Meet Harper Spero



Name: Harper Spero

Age: 34

Occupation: Business Coach and Consultant // Host of Made Visible Podcast

Location: New York City

Skin Condition:Hyper IgE / Job’s syndrome

 I feel like people with skin conditions often have a one-line explanation that they use to explain their skin to others. Tell us yours. 

My skin issues have always been the one thing that I really haven’t talked about with anyone. Growing up and through much of my twenties, I was always really uncomfortable in my skin. Even as I got more comfortable managing my illness overall, I still shied away from accepting how my skin issues affect me. It’s still something I’m trying to accept and appreciate. 


What are you up to in life right now? 

In July 2019, I launched a podcast called Made Visible. On the podcast, I share conversations with people living with or affected by invisible illness. When I’m not working on the show, I am working with my clients who are solopreneurs/independent professionals/freelancers to help them launch, build, and maintain their businesses. 


So you have a long and complicated health story—and in 2012, it got so complicated that you ended up undergoing major surgery and totally changing your career. Tell us about it.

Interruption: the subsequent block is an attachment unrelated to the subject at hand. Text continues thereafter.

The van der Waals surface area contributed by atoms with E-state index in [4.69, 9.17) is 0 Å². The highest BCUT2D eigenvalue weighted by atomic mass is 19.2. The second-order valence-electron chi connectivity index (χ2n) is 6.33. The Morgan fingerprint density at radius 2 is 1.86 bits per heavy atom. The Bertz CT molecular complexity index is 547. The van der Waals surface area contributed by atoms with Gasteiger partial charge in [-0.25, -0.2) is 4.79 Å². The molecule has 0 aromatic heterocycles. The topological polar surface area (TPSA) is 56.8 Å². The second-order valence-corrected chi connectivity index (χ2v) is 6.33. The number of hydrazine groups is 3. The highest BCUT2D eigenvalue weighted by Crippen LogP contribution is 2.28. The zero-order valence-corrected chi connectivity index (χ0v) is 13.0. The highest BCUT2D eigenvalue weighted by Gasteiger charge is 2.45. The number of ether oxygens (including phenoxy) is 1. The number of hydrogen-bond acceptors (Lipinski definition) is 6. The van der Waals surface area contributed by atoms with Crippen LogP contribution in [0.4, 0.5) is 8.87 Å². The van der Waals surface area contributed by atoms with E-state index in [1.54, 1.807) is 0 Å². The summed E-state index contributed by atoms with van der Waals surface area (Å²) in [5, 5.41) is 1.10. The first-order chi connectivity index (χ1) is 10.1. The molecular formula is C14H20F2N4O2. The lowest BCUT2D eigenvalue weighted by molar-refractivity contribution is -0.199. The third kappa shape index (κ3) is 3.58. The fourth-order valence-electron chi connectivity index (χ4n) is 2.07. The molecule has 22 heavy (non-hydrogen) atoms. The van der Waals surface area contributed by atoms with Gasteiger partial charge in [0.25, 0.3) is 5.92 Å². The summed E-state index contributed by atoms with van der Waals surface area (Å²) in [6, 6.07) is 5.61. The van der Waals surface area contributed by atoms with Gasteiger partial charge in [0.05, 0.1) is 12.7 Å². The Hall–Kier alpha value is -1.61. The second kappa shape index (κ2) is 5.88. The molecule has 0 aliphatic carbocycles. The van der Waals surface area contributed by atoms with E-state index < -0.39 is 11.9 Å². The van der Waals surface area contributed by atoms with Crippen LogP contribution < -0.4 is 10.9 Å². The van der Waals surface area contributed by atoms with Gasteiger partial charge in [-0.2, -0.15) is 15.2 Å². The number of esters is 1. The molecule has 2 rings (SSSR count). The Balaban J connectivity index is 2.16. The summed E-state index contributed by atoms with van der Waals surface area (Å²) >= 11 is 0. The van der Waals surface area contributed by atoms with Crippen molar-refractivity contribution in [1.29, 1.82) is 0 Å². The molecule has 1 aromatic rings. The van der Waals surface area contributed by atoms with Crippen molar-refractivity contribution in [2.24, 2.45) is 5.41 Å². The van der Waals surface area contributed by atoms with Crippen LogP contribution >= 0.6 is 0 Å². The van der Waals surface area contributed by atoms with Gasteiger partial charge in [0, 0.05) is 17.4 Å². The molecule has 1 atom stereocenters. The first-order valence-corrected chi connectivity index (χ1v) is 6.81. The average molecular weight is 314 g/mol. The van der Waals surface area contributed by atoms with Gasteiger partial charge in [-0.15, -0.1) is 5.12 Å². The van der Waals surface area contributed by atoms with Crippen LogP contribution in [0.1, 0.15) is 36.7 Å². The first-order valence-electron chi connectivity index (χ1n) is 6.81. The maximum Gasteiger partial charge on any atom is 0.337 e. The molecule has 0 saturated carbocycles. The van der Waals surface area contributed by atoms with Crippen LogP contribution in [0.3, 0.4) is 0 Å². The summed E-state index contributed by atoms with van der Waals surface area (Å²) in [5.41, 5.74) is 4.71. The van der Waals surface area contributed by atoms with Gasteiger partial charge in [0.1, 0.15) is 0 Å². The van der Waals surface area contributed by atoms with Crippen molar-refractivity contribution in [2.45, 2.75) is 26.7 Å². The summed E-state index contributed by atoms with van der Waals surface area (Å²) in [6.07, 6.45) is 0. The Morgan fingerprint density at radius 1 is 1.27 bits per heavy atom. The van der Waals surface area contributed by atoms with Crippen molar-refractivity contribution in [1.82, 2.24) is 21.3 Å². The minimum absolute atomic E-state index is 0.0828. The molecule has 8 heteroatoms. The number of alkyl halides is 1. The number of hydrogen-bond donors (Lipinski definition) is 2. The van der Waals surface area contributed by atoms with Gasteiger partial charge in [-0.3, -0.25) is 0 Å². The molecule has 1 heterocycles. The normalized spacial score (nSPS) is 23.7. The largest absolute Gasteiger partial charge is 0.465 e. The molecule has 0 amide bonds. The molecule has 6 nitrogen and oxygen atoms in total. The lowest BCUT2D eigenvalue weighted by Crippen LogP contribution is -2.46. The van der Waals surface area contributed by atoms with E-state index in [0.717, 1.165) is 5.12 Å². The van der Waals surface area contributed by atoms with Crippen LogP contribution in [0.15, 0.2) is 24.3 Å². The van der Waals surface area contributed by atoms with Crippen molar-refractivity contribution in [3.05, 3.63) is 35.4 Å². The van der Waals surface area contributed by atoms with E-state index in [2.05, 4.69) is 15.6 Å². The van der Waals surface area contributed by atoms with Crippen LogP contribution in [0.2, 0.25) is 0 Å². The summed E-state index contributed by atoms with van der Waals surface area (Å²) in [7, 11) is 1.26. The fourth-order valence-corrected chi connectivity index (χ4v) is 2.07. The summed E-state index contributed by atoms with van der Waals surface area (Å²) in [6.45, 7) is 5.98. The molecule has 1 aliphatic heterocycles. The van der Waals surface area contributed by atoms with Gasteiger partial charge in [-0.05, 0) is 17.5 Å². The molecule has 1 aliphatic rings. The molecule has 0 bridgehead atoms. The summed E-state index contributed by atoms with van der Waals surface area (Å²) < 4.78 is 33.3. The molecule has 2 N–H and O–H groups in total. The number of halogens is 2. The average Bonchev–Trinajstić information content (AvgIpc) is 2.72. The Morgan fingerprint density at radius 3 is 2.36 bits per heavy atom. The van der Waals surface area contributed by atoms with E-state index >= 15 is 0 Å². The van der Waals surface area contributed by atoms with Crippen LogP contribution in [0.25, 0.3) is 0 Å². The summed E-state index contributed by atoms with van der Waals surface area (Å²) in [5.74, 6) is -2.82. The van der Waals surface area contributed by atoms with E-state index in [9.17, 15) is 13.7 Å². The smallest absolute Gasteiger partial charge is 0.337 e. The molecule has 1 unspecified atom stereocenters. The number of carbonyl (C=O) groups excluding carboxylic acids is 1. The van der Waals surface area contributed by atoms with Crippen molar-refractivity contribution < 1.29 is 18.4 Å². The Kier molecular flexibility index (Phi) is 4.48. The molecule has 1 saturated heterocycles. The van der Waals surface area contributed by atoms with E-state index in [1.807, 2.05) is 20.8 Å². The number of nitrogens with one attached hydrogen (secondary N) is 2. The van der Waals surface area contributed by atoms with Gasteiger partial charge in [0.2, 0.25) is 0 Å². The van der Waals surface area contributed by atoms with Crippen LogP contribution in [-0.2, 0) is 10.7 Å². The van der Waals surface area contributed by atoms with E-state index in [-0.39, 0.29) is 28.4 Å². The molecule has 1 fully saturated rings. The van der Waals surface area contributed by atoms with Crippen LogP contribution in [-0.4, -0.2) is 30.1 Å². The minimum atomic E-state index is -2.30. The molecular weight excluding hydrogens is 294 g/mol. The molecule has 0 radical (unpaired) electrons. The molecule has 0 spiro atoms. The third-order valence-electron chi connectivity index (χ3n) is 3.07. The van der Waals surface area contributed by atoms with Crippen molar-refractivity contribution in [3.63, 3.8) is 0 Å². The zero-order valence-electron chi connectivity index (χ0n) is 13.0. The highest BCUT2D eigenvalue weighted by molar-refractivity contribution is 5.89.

When I was 10 years old, I was diagnosed with Hyper IgE, also known as Job’s syndrome. It’s an extremely rare immune deficiency that causes skin issues and lung problems, among other things. My mom had spent the first ten years of my life trying to find a diagnosis for my symptoms, which were mostly related to my skin. I was finally diagnosed at age 10 (after hearing from many practitioners that they had no idea what was going on), but at that point I was focused on trying to be a “normal” kid. I never wanted to be defined by my diagnosis, which led to me spending the first 27 years of my life hiding from my health, dealing with symptoms as they arose but never facing my health head on. That included my skin issues: cysts, boils, warts, eczema, and other really fun stuff. It was all stuff that I could mainly hide under clothing and pretend didn’t exist to the outside world.